The Importance of Building Humus
Incredible advances have been made in agricultural productivity in the last half century.
Crop yields have soared. Output in pounds of meat and milk has doubled and even tripled in many cases. Improved plant breeding and genetic selection have only been partially responsible for these increases. The widespread adoption of salt based nitrogen fertilizers has pushed crop yields beyond all expectations. Average corn yields have climbed from 80 bushels per acre in the early sixties to over 160 bushels today. Many corn growers consistently achieve 200 plus bushel yields.
We have paid a price for the green revolution. For every one part of N that a plant absorbs as nitrate, twenty to thirty parts of carbon are needed to complete the assimilation. Large and continuous applications of nitrogenous fertilizers like urea, MAP, DAP, ammonium nitrate, and anhydrous ammonia have resulted in the loss of over half the earth’s soil carbon reserves since 1950. Simply put, we are burning up soil humus and organic matter at an alarming rate. I have observed soils in my neighborhood turn from chocolate brown to a bleached white appearance where corn silage has been grown continuously for the past 25 years.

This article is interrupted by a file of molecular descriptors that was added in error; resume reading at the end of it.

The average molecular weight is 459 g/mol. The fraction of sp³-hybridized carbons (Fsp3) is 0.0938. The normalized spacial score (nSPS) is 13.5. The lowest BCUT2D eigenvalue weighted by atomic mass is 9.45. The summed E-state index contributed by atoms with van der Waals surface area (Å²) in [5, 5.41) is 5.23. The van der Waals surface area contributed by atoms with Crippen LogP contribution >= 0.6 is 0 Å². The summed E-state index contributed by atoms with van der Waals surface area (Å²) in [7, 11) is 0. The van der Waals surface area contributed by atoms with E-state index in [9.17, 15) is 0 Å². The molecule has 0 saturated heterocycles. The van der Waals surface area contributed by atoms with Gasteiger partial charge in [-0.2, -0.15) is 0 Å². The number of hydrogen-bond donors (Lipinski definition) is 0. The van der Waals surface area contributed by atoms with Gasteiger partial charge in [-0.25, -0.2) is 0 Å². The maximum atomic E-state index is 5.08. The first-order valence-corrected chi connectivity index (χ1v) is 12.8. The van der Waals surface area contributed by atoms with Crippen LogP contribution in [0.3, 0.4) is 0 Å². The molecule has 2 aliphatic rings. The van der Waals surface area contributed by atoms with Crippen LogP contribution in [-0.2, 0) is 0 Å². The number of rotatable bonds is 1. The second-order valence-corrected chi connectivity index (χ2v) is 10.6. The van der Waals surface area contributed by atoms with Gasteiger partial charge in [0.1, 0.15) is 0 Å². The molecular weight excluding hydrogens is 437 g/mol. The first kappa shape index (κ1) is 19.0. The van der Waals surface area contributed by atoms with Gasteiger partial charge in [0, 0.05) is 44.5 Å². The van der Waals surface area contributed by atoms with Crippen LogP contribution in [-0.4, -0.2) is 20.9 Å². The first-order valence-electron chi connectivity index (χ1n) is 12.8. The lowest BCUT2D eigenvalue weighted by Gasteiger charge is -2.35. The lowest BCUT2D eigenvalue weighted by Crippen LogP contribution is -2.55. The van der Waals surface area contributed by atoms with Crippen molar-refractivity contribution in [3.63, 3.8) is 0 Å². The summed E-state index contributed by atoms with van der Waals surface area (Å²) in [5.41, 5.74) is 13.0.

Carbon is the forgotten element in modern agriculture. While calcium moves other minerals around and phosphorous promotes root development, carbon is responsible for structure. Calcium and magnesium are held in carbonate form in limestone. Modern dairy farming has gone to a liquid manureslurry regimen for the sake of speed and efficiency. Straw or wood product bedding is virtually absent in the modern freestall barn. Too much bedding would not allow the manure to travel through pumps. Manure pits and liquid systems were designed to keep manure out of streams, rivers, and lakes. Why is it that Lake Champlain is so much more polluted by phosphorous and farm runoff now than it was thirty years ago when solid manure was the norm on dairy farms?
It is my belief that we have changed the basic structure and nutrient holding capacity of our soils by the over application of low carbon slurry manure. The ground has hardened and doesn’t absorb water like it did at one time. Manure leaves the back of a cow charged up with bacteria from the digestive process. Mix this product with urine and rain water in an anaerobic pit and you have transformed a once benign substance (“cow shit”) into a low grade chemical fertilizer. It is soluble and “salty” which means that it has a high rate of conductivity—just like its chemical cousins urea and ammonium nitrate. Liquid manure needs to be applied after every cutting of hay to insure a decent harvest. One application of the manure of yesteryear would sustain good hay yields for a year or two. Hydrogen sulfide laden slurry only promotes the rank growth of grasses which like to suck up soluble nutrients. Solid manure, on the other hand, sustains a much more diverse population of legumes and grasses.